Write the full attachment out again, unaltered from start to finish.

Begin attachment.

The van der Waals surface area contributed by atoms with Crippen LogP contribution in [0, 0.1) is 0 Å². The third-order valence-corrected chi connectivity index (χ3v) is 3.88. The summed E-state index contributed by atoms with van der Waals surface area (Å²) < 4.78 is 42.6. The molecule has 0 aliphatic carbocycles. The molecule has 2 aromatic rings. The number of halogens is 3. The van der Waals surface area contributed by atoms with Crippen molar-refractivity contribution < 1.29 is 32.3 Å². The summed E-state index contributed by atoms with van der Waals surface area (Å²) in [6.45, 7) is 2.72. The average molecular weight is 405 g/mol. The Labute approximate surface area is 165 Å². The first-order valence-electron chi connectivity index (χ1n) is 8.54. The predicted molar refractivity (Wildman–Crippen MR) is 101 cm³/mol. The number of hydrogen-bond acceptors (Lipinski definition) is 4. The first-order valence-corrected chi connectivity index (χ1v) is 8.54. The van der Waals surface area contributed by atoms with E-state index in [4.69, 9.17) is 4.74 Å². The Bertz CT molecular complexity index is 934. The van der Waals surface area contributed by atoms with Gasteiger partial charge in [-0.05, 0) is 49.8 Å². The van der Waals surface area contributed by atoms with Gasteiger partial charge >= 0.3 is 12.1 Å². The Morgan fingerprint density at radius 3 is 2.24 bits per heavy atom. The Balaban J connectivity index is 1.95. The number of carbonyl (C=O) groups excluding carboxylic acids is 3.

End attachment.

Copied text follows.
The van der Waals surface area contributed by atoms with Crippen LogP contribution in [0, 0.1) is 0 Å². The third-order valence-corrected chi connectivity index (χ3v) is 3.88. The summed E-state index contributed by atoms with van der Waals surface area (Å²) < 4.78 is 42.6. The molecule has 0 aliphatic carbocycles. The molecule has 2 aromatic rings. The number of halogens is 3. The van der Waals surface area contributed by atoms with Crippen molar-refractivity contribution < 1.29 is 32.3 Å². The summed E-state index contributed by atoms with van der Waals surface area (Å²) in [6.45, 7) is 2.72. The average molecular weight is 405 g/mol. The Labute approximate surface area is 165 Å². The first-order valence-electron chi connectivity index (χ1n) is 8.54. The predicted molar refractivity (Wildman–Crippen MR) is 101 cm³/mol. The number of hydrogen-bond acceptors (Lipinski definition) is 4. The first-order valence-corrected chi connectivity index (χ1v) is 8.54. The van der Waals surface area contributed by atoms with E-state index in [4.69, 9.17) is 4.74 Å². The Bertz CT molecular complexity index is 934. The van der Waals surface area contributed by atoms with Gasteiger partial charge in [-0.05, 0) is 49.8 Å². The van der Waals surface area contributed by atoms with Gasteiger partial charge >= 0.3 is 12.1 Å². The Morgan fingerprint density at radius 3 is 2.24 bits per heavy atom. The Balaban J connectivity index is 1.95. The number of carbonyl (C=O) groups excluding carboxylic acids is 3.